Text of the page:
Private Jesse Monroe Pendley - Company C

Company C of Infantry Battalion (Habersham Volunteers)

Jesse Monroe Pendley was born on May 24th, 1836 at Marietta, Georgia to Reuben and Mary Ann Hisaw Pendley The 1860 census shows the 23 year old Jesse living with his younger sister Mary, age 21, and farming in Cobb County. When it became obvious in late 1861 that this was not going to be a short war calls went out for additional troops. Georgia went so far as to stipulate that she would institute conscription if sufficient numbers of men did not volunteer. As an additional incentive to volunteering to serve, bounties were offered and enlistees had the option of joining units of their own choosing. Colonel William Phillips, commander of the Phillips Legion had returned to Marietta to recover from a severe case of typhoid fever contracted in the brutal mountain campaign in western Virginia during the late fall of 1861. Numerous men in the Legion had succumbed to measles and typhoid and Colonel Phillips was actively recruiting replacements. On March 1st, 1862 Jesse enlisted in Co C of the Legion's Rifle Battalion. The original six companies of the Legion's Rifle Battalion were unique in that they were armed with US Model 1855 Rifles, a weapon of greater accuracy at long distance than the antiquated smoothbore muskets issued to virtually all Confederate infantry in 1861.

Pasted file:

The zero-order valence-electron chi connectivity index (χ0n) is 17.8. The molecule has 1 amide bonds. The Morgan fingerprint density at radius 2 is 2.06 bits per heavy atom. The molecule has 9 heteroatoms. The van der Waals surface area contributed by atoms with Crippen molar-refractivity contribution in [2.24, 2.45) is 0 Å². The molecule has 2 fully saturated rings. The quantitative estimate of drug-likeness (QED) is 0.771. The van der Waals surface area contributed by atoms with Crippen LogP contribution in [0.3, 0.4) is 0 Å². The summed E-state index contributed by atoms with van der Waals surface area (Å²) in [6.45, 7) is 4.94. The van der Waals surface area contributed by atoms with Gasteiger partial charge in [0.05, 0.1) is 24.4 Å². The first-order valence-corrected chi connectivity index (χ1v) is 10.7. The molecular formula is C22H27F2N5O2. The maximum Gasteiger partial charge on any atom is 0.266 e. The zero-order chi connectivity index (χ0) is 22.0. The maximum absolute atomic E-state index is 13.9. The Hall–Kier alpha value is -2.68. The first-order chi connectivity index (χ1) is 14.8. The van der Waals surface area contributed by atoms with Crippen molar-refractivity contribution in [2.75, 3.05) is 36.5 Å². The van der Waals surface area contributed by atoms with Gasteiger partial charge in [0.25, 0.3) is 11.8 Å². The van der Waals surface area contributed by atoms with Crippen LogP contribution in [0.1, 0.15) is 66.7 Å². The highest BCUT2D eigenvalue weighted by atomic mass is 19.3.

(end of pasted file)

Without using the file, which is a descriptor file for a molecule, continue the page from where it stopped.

The red headed, red bearded Jesse is seen in his photograph wearing the black collared and cuffed, single breasted frock coat with matching trousers issued to Georgia units early in the war. This makes it highly probable that his photo was taken in 1862 shortly after his enlistment. He holds a very rare "lasso knife" made by W.J. McElroy's factory in Macon, Georgia. This knife was described in the February 11, 1862 Macon Telegraph as having "a blade twelve to sixteen inches in length, with a solid brass handle, to which is attached a rope. It is designed for throwing at the enemy, and it is a deadly weapon in the hands of skillful men." He also hefts his Model 1855 Rifle with sword bayonet. His cap box and bayonet scabbard are attached to his leather waist belt which has a frame buckle. A cartridge box is worn on his shoulder belt and he sports a black slouch hat.